For a while, he’d been sitting in silence.
He didn’t know why he was there beyond what cryptic words he’d gotten out of Daniel in the days he’d actually been conscious. It was difficult to even fathom why he was alive, spared for some reason that was all but a mystery to him.
Sleeping was an impossibility even since he’d woken up from the initial dream state he’d found himself in. Ever since he’d been with the Dravara, nightmares had made things difficult the moment his eyes were closed. They left him shaking, awaking in a cold sweat that rendered him unable to even consider trying to sleep again. For years, he’d deal with things well enough. He began to realize that exhaustion was a better option than attempting to ford through the trouble sleeping caused him.
And yet, as impossible as it seemed, it had only gotten worse.
The door clanged open, a sound that no longer made him look up anymore. Light washed across his face, chasing the shadows from the dirt smeared canvas of his cheeks. The change hurt in a way he didn’t understand, causing him to wince after spending a while in the absence of light. The darkness, after all, was a welcome friend.
Quite honestly, he almost preferred it.
He could actually think, focus on something other than whatever few words were spoken between him and his one visitor. However Daniel never did have anything useful to say after all. The sounds of his boots, the still annoying clipped gait he traveled in, was almost more interesting to listen to.
Daniel stopped in front of the bars.
“So,” Aurora croaked, reaching a hand over to press against the bandages across his middle, “will I be meeting this captor of mine? My true, captor, I mean. I’m not sure you count, my friend.”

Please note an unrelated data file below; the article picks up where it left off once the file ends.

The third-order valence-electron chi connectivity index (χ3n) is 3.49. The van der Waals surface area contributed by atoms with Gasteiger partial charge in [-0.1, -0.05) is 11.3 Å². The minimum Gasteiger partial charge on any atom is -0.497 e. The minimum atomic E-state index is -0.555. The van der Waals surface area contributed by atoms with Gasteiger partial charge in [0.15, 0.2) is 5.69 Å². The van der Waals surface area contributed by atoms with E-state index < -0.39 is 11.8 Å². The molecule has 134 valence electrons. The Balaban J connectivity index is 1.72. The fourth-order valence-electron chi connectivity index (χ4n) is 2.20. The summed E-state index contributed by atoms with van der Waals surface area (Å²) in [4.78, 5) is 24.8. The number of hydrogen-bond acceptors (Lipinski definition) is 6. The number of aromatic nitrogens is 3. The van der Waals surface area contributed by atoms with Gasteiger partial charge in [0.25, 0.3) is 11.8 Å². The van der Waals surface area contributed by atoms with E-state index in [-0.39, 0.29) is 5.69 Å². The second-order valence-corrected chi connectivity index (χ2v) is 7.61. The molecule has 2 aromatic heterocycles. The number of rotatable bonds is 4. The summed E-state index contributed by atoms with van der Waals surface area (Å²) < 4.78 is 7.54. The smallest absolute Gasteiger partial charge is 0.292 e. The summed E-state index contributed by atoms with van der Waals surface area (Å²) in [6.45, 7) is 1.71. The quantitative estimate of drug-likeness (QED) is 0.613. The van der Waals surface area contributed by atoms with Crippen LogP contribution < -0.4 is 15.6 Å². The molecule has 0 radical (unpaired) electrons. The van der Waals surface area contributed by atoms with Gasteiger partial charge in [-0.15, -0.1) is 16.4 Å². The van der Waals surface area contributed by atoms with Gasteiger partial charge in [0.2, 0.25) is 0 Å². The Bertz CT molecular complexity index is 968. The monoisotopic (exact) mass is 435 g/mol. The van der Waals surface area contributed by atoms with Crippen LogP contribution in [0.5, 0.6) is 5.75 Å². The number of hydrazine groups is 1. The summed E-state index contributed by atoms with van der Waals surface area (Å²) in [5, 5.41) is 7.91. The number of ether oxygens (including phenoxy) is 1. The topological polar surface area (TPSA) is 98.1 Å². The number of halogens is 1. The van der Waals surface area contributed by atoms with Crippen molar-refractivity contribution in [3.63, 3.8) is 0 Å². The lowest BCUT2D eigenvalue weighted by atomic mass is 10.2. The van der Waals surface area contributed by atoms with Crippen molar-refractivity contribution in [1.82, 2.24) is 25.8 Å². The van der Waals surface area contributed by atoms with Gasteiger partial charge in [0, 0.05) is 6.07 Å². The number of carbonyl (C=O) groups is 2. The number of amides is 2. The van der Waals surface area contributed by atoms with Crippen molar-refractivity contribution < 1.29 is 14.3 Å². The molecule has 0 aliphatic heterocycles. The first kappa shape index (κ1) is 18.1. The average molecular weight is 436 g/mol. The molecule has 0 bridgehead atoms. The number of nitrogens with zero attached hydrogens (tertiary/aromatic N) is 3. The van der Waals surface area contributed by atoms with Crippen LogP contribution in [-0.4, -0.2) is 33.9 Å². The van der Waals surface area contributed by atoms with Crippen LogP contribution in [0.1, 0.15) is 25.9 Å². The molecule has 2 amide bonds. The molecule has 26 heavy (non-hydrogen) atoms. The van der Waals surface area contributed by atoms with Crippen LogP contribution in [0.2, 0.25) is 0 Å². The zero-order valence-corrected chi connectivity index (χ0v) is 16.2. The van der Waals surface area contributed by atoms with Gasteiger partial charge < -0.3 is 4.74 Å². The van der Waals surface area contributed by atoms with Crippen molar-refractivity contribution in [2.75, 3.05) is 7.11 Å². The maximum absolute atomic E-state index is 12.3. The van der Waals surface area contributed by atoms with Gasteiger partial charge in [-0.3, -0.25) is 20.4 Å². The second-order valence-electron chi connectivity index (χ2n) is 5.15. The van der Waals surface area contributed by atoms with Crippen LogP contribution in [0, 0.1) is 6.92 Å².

Aurora heard him sigh, boots clicking nervously on the stone.
“I don’t know. That…depends?”
“Are you asking me or telling me?”
Daniel cleared his throat. “Telling you. It depends-“
“On what?” he laughed bitterly. “Does this savior of mine not understand that they’ve chosen the wrong person? I’m done, Daniel.”
It was amusing how surprised he sounded.
“Open the door, Daniel. I won’t cause trouble,” he mumbled. “I swear on whatever remains of my life.”
“Where do you plan on going?”
Daniel snorted, setting his lantern down on the ground. “What have you done with him?”
Aurora hadn’t even noticed the lantern before but, his eyes were drawn to it. He barely even heard the question enough to comprehend what was asked.
“I’m done fighting, Daniel.”
“Who are you?”
He squinted, shaking his head. “You’ll have to forgive me but, I’m confused.”
“What have you done with Aurora?” Daniel asked, almost breathless.
Truly, he tried to laugh but the sound came out strangled.
“I’m,” he paused, swallowing, “done.”
“You and I both know that’s a lie. She tried ending you because she knew what you were capable of. The Dravara were afraid of you because you were impossible to control-“
“I was,” Aurora interjected firmly.
Even if the smile was fake, forced, it was the first time one had dared to creep across his face in some time. He shook his head slowly, hand moving to his side again as he shimmied up the wall and to his feet. It still hurt, the wound itself, he found and even after the days of doing nothing but staring into the silence around him, his body still ached.
“I was,” he repeated, tone wavering, “not anymore, Daniel. I fought for ten years and the only place that got me was,” he paused, motioning to the room with one hand, “here.”
Aurora swallowed a grunt, tipping his hat with a bleak smile.
“You’re scaring me-“
“Why do you care?” Aurora snapped suddenly, louder than he meant to. “Why do you give a damn about me? You could have left me to die but you didn’t! You were far too vexing good natured for that, weren’t you?”